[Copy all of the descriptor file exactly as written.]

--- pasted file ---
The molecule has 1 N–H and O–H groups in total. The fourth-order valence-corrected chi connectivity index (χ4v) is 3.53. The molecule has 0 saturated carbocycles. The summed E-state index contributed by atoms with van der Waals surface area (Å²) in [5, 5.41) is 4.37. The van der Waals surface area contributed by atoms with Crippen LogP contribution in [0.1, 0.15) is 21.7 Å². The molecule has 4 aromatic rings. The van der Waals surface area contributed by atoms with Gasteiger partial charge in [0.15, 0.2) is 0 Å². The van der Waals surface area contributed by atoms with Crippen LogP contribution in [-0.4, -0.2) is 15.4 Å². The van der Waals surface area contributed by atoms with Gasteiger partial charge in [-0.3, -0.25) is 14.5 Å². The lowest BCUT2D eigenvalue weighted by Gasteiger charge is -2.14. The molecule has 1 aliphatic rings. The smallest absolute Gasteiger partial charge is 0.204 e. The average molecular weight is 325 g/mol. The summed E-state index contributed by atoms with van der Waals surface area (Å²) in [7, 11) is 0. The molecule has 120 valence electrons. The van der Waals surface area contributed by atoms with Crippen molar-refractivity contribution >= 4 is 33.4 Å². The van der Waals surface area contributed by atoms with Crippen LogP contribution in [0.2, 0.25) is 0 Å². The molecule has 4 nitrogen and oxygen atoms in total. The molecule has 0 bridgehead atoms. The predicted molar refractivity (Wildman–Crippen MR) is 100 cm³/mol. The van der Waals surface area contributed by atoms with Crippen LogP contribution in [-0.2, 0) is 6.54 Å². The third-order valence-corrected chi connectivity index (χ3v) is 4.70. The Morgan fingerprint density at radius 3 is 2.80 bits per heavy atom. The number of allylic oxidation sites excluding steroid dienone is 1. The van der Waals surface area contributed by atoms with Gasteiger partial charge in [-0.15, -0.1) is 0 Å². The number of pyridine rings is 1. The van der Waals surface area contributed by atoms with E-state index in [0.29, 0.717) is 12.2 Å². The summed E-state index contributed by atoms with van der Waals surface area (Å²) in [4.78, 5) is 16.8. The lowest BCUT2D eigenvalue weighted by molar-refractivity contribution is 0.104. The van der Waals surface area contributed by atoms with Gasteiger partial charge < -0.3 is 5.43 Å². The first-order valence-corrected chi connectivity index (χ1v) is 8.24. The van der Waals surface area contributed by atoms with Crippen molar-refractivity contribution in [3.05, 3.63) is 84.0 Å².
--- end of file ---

The molecule has 1 N–H and O–H groups in total. The fourth-order valence-corrected chi connectivity index (χ4v) is 3.53. The molecule has 0 saturated carbocycles. The summed E-state index contributed by atoms with van der Waals surface area (Å²) in [5, 5.41) is 4.37. The van der Waals surface area contributed by atoms with Crippen LogP contribution in [0.1, 0.15) is 21.7 Å². The molecule has 4 aromatic rings. The van der Waals surface area contributed by atoms with Gasteiger partial charge in [0.15, 0.2) is 0 Å². The van der Waals surface area contributed by atoms with Crippen LogP contribution in [-0.4, -0.2) is 15.4 Å². The van der Waals surface area contributed by atoms with Gasteiger partial charge in [-0.3, -0.25) is 14.5 Å². The lowest BCUT2D eigenvalue weighted by Gasteiger charge is -2.14. The molecule has 1 aliphatic rings. The smallest absolute Gasteiger partial charge is 0.204 e. The average molecular weight is 325 g/mol. The summed E-state index contributed by atoms with van der Waals surface area (Å²) in [7, 11) is 0. The molecule has 120 valence electrons. The van der Waals surface area contributed by atoms with Crippen molar-refractivity contribution >= 4 is 33.4 Å². The van der Waals surface area contributed by atoms with Crippen LogP contribution in [0.2, 0.25) is 0 Å². The molecule has 4 nitrogen and oxygen atoms in total. The molecule has 0 bridgehead atoms. The predicted molar refractivity (Wildman–Crippen MR) is 100 cm³/mol. The van der Waals surface area contributed by atoms with Crippen LogP contribution in [-0.2, 0) is 6.54 Å². The third-order valence-corrected chi connectivity index (χ3v) is 4.70. The Morgan fingerprint density at radius 3 is 2.80 bits per heavy atom. The number of allylic oxidation sites excluding steroid dienone is 1. The van der Waals surface area contributed by atoms with Gasteiger partial charge in [-0.15, -0.1) is 0 Å². The number of pyridine rings is 1. The van der Waals surface area contributed by atoms with E-state index in [0.29, 0.717) is 12.2 Å². The summed E-state index contributed by atoms with van der Waals surface area (Å²) in [4.78, 5) is 16.8. The lowest BCUT2D eigenvalue weighted by molar-refractivity contribution is 0.104. The van der Waals surface area contributed by atoms with Gasteiger partial charge < -0.3 is 5.43 Å². The first-order valence-corrected chi connectivity index (χ1v) is 8.24. The van der Waals surface area contributed by atoms with Crippen molar-refractivity contribution in [3.05, 3.63) is 84.0 Å².